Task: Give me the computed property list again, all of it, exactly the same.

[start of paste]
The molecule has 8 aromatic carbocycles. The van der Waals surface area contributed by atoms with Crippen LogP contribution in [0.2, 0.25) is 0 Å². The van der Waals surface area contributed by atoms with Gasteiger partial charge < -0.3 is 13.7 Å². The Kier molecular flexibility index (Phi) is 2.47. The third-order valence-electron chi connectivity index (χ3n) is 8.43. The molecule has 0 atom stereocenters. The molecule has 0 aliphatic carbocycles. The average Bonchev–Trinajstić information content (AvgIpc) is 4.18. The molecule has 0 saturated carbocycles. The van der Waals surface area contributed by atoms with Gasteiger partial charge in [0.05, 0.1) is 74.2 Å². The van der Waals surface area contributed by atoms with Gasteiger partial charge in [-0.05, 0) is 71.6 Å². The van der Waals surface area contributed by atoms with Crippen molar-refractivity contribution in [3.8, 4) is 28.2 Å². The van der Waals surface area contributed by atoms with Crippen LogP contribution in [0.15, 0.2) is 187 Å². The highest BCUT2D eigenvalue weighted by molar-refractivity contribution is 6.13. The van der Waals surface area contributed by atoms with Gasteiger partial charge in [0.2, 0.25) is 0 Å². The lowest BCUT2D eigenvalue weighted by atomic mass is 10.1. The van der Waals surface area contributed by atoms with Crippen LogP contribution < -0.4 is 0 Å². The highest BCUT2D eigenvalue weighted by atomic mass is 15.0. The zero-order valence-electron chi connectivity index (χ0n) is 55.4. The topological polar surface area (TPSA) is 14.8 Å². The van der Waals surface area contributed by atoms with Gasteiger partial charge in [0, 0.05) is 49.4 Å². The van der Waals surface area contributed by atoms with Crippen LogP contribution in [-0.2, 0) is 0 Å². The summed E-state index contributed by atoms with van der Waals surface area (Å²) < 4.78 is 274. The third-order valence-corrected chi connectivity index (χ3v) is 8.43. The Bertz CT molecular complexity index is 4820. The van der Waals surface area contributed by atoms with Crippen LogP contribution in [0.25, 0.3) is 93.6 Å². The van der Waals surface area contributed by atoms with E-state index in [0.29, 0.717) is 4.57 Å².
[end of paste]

The molecule has 8 aromatic carbocycles. The van der Waals surface area contributed by atoms with Crippen LogP contribution in [0.2, 0.25) is 0 Å². The van der Waals surface area contributed by atoms with Gasteiger partial charge < -0.3 is 13.7 Å². The Kier molecular flexibility index (Phi) is 2.47. The third-order valence-electron chi connectivity index (χ3n) is 8.43. The molecule has 0 atom stereocenters. The molecule has 0 aliphatic carbocycles. The average Bonchev–Trinajstić information content (AvgIpc) is 4.18. The molecule has 0 saturated carbocycles. The van der Waals surface area contributed by atoms with Gasteiger partial charge in [0.05, 0.1) is 74.2 Å². The van der Waals surface area contributed by atoms with Gasteiger partial charge in [-0.05, 0) is 71.6 Å². The van der Waals surface area contributed by atoms with Crippen molar-refractivity contribution in [3.8, 4) is 28.2 Å². The van der Waals surface area contributed by atoms with Crippen LogP contribution in [0.15, 0.2) is 187 Å². The highest BCUT2D eigenvalue weighted by molar-refractivity contribution is 6.13. The van der Waals surface area contributed by atoms with Gasteiger partial charge in [0.2, 0.25) is 0 Å². The lowest BCUT2D eigenvalue weighted by atomic mass is 10.1. The van der Waals surface area contributed by atoms with Crippen LogP contribution < -0.4 is 0 Å². The highest BCUT2D eigenvalue weighted by atomic mass is 15.0. The zero-order valence-electron chi connectivity index (χ0n) is 55.4. The topological polar surface area (TPSA) is 14.8 Å². The van der Waals surface area contributed by atoms with Gasteiger partial charge in [0, 0.05) is 49.4 Å². The van der Waals surface area contributed by atoms with Crippen LogP contribution in [-0.2, 0) is 0 Å². The summed E-state index contributed by atoms with van der Waals surface area (Å²) < 4.78 is 274. The third-order valence-corrected chi connectivity index (χ3v) is 8.43. The Bertz CT molecular complexity index is 4820. The van der Waals surface area contributed by atoms with Crippen LogP contribution in [0.25, 0.3) is 93.6 Å². The van der Waals surface area contributed by atoms with E-state index in [0.29, 0.717) is 4.57 Å².